HC Deb 27 June 1872 vol 212 cc303-5

Order for Third Reading read.

Motion made, and Question proposed, "That the Bill be now read the third time."—(The Lord Advocate.)


rose to state that there were several provisions of the Bill in which he did not acquiesce, and, therefore, he hoped he should not be understood as concurring in them, although he did not take the sense of the House on the third reading of the Bill.


considered it his duty to protest against the third reading of this Bill for the following reasons:—because the Bill abandons the position hitherto occupied by the Legislature, which was solemnly adopted at the Reformation—that the Word of God should be incorporated with the education of Scotland; because the education of the people of Scotland is to be taken out of their own hands and governed by a Board in London, whose decisions will regulate and override the temporary phantom Board which it is proposed to establish in Edinburgh; because the appointment of school boards in every parish is calculated to create difficulties rather than to improve the education imparted at the parish schools; because it will be difficult to avoid applying the same regulation to Ireland, the result of which will be to throw the whole education of that country into the hands of the priesthood; because the Bill will tend to impair the independence of the masters by making them the servants of—it may be—illiterate and penurious boards; because it introduces a new burden on occupiers of land from which they have hitherto been practically exempt; and, finally, because there is every reason to believe that the principle of the Bill is opposed to the feelings and wishes of the vast majority of the people of Scotland. In support of the last objection he referred to the contest for the city of Aberdeen. There were three candidates before the constituency, and not one of them dared to approach it without in the first place supporting the Resolution of his hon. and learned Friend (Mr. Gordon) that the Scriptures should be read in the schools, expressing agreement with the principles on which Scotch education had hitherto been conducted, and to that extent expressing disapproval of a portion of this Bill. He would further adduce the result of the divisions in the Established and Free Church Assemblies on the Amendment of the hon. and learned Member (Mr. Gordon) and on the Bill itself. The Amendment of the hon. Member was supported in the Established Assembly by the majority, which consisted of 247, and in the Free Church Assembly by the minority, which consisted of 156, making a total for the Amendment of 403. The Lord Advocate's Bill received in the Free Church Assembly the support of the majority of 325, and in the Established Assembly the support of a minority of 43, making a total of 368. Taking the two Assemblies together, the totals were—for the hon. and learned Member's Amendment, 403; for the Lord Advocate's Bill, 368; showing a majority of 35 against the Lord Advocate. These facts were, he thought, a sufficient justification for the course he had taken in opposing the Bill.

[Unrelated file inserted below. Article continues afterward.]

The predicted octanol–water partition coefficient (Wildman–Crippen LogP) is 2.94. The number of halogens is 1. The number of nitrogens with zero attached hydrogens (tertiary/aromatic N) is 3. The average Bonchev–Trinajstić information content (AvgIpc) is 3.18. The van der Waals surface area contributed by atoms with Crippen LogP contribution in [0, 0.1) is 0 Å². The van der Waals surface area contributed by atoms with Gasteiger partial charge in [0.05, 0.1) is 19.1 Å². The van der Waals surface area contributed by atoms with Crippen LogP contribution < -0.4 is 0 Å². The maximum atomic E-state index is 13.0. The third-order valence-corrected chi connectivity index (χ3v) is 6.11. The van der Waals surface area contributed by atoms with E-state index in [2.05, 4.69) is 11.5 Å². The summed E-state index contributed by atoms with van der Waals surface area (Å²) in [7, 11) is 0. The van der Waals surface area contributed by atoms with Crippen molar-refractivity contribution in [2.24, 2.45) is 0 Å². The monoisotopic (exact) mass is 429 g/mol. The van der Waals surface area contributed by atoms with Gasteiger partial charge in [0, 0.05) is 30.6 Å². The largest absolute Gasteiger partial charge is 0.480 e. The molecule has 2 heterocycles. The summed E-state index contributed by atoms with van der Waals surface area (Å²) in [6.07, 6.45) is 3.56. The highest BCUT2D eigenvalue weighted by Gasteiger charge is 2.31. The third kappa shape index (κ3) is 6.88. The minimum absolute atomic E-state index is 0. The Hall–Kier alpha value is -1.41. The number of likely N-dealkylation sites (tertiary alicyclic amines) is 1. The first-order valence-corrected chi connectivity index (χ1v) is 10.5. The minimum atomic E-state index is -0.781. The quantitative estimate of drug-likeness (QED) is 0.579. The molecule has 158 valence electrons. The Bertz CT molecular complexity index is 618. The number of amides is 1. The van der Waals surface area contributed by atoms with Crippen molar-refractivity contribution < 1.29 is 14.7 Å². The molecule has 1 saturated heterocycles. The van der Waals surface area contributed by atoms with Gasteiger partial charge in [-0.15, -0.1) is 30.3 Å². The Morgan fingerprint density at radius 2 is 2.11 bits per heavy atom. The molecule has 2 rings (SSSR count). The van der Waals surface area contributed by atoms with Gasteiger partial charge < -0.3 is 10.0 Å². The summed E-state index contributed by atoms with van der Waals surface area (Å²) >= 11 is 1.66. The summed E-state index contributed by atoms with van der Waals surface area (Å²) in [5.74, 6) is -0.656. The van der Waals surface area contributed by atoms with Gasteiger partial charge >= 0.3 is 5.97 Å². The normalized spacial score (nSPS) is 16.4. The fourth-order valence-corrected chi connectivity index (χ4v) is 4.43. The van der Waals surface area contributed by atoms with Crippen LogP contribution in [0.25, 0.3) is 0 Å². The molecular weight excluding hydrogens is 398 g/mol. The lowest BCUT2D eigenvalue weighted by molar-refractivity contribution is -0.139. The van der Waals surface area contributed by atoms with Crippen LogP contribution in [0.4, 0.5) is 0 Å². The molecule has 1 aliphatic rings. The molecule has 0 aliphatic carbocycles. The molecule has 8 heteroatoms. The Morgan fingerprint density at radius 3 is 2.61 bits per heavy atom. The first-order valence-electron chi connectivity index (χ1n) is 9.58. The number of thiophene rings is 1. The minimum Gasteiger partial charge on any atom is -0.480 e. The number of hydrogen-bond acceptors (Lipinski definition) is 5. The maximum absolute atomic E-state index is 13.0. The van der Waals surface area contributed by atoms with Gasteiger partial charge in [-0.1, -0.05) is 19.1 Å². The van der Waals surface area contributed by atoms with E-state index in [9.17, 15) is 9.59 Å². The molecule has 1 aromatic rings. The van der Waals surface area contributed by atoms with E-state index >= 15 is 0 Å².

believed, from all the information he had been able to obtain, that no measure had ever passed the House of Commons which would meet with more general acceptance in Scotland than this Bill. With one exception, relating to the enlarged charge to be made upon the heritors, the great mass of the people looked upon the Bill as an admirable one, and one which would work wonders.


wished to state, in reply to the hon. Gentleman opposite (Sir James Elphinstone), that one of the candidates for Aberdeen had distinctly stated that he entirely approved this Bill, and especially the provisions with regard to religious instruction.

Motion agreed to.

Bill read the third time, and passed.